Tag Archive | declutter

The Folks Have Died … Treasures and Stuff to Process

Whew.

With the passing of our folks, we were left with raw emotions, exhaustion and an estate needing to be dealt with.  A Fambly Circle was called by me, the new ‘Matriarch’.  My  eclectic bunch of siblings deemed me to be so, as the eldest and bossy sister.  Patrick had said, “We always do what you tell us to do, so why stop now!”

Thankfully, we had talked with Mom and Dad, and a couple of key roles were already in place before they passed.  Jake was executor and we as siblings, agreed to sell the house.  The folks had met our Realtor, Liz Timothy, early in the summer, and welcomed her insight and knowledge as to what was best to do for the successful sale – thus the shingles, mentioned in a previous blog.

Our first agreement in our Fambly Circle was to take. a. break.  We needed a time-out from everything – and create a new normal within our personal lives.  Hugs, kisses, tears, laughter and waves “Goodbye”, were exchanged as we departed en masse from the folks driveway.

Fambly7

“The 7”  

Seven Siblings and Our Folks – Last Christmas Together With Them

A month or so later, we siblings only, “The 7”,  no spouses or significant others, gathered around the folks dining room table.  In honor of the folks, we started with a prayer (I think they were smiling all day long).  We took turns, eldest to youngest, stating one item at a time we wanted from the folks.  ‘Round and ’round we went, some of us bowing out after a few ’rounds … until there was silence and a sigh.  Amazing – no one wanted or had to have – something someone else had asked for.   (Gosh I love this bunch!)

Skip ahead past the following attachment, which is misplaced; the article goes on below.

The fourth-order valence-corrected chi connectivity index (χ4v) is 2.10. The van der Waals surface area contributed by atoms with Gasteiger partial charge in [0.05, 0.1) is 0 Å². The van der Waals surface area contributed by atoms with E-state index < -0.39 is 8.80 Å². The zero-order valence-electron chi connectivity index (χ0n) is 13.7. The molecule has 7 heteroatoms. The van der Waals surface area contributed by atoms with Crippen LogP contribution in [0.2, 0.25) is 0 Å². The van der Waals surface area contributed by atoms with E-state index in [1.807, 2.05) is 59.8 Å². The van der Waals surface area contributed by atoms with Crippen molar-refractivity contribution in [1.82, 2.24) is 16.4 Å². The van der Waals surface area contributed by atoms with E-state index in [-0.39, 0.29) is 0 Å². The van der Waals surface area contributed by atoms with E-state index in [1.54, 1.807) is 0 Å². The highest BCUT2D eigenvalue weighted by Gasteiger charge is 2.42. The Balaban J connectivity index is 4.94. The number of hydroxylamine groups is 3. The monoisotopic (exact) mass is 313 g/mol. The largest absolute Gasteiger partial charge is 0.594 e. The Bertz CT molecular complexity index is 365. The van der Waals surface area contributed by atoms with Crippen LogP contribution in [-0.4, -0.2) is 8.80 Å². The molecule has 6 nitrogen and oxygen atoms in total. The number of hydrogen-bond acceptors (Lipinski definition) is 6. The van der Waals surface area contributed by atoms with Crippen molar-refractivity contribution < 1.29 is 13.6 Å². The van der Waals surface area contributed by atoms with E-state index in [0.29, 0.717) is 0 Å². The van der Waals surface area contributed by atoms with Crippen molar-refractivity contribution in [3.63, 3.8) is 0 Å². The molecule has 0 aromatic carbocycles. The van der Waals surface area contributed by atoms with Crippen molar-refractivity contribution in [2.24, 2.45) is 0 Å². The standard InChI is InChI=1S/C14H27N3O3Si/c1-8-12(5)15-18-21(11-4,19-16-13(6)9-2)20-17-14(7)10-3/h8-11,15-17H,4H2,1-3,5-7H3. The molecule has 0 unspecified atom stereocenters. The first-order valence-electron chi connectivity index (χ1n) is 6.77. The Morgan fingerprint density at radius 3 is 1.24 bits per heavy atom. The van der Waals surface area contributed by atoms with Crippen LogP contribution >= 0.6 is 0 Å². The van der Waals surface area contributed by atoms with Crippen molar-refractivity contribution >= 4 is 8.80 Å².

We then put post-it-notes on our stuff – stopped – looked around and realized – we still had a CrAzY amount of stuff to deal with.

pink green yellow blue and purple sticky note mounted on white painted wall

Photo by Pixabay on Pexels.com

We decided to do a Fambly Auction, with Jake printing up “Grandpa Bucks” in various denominations.  All the Fambly was invited from babies to big people.  Everyone got the same amount of $$ to bid with.  They could combine their $$ with others, if they were hot and heavy into a purchase.  EVERYTHING purchased, had to be hauled out of the house by the end of the weekend.  Including “The 7’s” earlier items.  Jake was the Auctioneer – he was a hoot!

One of my favorite memories – My grandson Declan, was 6 years old.  He had been seriously watching and observing how this ‘bidding game’ was being played.  After a bit, Jake gave a great presentation on the giant tv console in the living room.  Declan piped up, “$10!”.  Jake said, “We’ve got $10 from Declan, do we have $15?”.  Declan yelled “$15!” (He really wanted it!)  Jake smoothed it over and asked for another bid from everyone – once – silence – twice – silence – three times – silence.  “SOLD to Declan for $10!”, declared Jake.  Everyone cheered, Declan jumped up and down, clapping his hands.  “I got it, I really, really got it!!” Jake swept his hands over the TV in the console with a flourish, “This TV, which you can see, fits perfectly inside this beautiful console, Declan just bought.  I’m asking for a bid of $5 … does anyone have a bid?”  There was silence.  “Declan, do you have a bid?”, asked Jake.  “$5!!!”, Declan said with excitement.  “SOLD to DECLAN! for $5”, yelled Jake.  Again, there were cheers from the crazy Fambly crowd!!!!